Opinion / Op-Ed Contributors

US should support China's reform drive

By Qian Liwei (China Daily) Updated: 2013-12-16 07:23

Just three days after the conclusion of the Third Plenary Session of the 18th Central Committee of the Communist Party of China on November 12, US Secretary of the Treasury Jacob Lew, paid a visit to Beijing as Obama's special envoy and met with China's top leader Xi Jinping. Three days after Lew finished his visit Chinese Vice-Premier Liu Yandong made an eight-day trip to the United States. Then, US Vice-President Joe Biden visited Beijing. This high-level interaction between the two countries sent a clear signal that both sides expect to deepen their engagement and advance bilateral cooperation.

Over the past four decades, the US has witnessed China's fundamental transformation, and by supporting China's full engagement in the world system it has greatly benefited from China's remarkable economic development. The bilateral trade volume was nearly $500 billion in 2012, and they have become each other's second-largest trading partner. As the largest foreign holder of US Treasury Bonds valued at about $1.3 trillion, China has also provided a huge amount of money for the US government, which has needed trillions of dollars to pay for its military operations in Iraq and Afghanistan, and to jump-start the paralyzed economy after the onset of the financial crisis. And in the area of security, the two countries share more common interests than divergences. From denuclearization of the Korean Peninsula to the stable supply of oil from the Middle East, and from anti-piracy in the Indian Ocean to free and safe navigation in the South China Sea, the United States and China share many of the same national security concerns.

China's new round of reform as laid out in plenum's roadmap document is mainly aimed at establishing a modern governance system and improving governing capabilities. As the largest developed country in the world, the US has rich experience of a market economy and social management that it can share with China. As China is committed to the rule of law, greater respect for human rights and improved compliance with the established standards of a market economy, the US interests in China will be better protected and greatly enhanced. China's new leadership has reiterated that Chinese investment overseas is targeted at $500 billion and its total imports at $1 trillion over the next five years. These promise great opportunities for US localities and companies.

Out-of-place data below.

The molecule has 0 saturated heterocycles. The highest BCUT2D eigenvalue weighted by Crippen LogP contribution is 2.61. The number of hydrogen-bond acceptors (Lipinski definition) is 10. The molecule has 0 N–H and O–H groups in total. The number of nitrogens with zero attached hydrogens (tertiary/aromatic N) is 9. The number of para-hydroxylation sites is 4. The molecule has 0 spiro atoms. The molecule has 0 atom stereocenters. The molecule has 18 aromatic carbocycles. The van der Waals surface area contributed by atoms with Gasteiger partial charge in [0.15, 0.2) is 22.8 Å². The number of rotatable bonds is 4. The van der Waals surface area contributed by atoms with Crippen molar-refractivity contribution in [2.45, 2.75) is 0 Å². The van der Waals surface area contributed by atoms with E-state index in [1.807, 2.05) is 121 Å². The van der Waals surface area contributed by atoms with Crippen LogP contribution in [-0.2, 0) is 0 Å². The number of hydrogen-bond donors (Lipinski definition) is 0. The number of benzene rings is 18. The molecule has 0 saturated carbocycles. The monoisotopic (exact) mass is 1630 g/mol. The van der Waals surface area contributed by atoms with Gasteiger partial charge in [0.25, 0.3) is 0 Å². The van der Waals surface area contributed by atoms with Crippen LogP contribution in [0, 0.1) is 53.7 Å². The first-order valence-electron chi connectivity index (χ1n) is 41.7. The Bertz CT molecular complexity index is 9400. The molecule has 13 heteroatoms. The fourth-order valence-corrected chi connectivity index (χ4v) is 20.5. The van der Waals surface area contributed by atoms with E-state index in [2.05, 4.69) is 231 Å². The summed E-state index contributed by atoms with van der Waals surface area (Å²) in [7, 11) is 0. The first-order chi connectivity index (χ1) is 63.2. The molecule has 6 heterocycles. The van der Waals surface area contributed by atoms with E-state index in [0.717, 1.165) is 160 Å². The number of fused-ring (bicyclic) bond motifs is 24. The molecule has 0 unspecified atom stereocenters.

Strategically speaking, US support for China's proposed reform drive is also the best approach to avoid a potential clash in the Asia-Pacific, which neither wants. The Obama administration has repeatedly said that the US hopes to see a stable, prosperous and strong China, and it welcomes the peaceful rise of China. If the US fails to openly back China's new reform program, China may see it as a broken promise and this could intensify the strategic trust deficit that has been growing for years between the two sides.

The US should also be aware of three trends that might result in a power shift in their relationship. First, the Chinese economy already accounts for more than half that of the US. If the US' growth rate remains around 3 percent over the next decade, while China maintains an annual growth rate of more than 7 percent, China's economic scale is likely to catch up with or at least be more equivalent to that of the US, and that would imply a more equal economic status between the two countries, which might lead to more competition rather than cooperation; second, as its contribution to the world economy continues and is likely to grow, China could remain the main engine of the global economy, as it has been since the global financial crisis erupted; third, China is expected to avoid the so-called middle income trap and become a high-income country in the next decade. The strategic implications and international effects of these trends are difficult to predict, but one thing seems certain, the US rhetoric will surely be toned down in the coming years.

At present, both China and the US are implementing tough but necessary reforms. The future of the new model of major power relations they have envisioned will depend largely on whether China and the US can push forward these difficult reforms.

Qian Liwei is an associate research fellow with the China Institutes of Contemporary International Relations

From www.chinausfocus .com

(China Daily 12/16/2013 page8)

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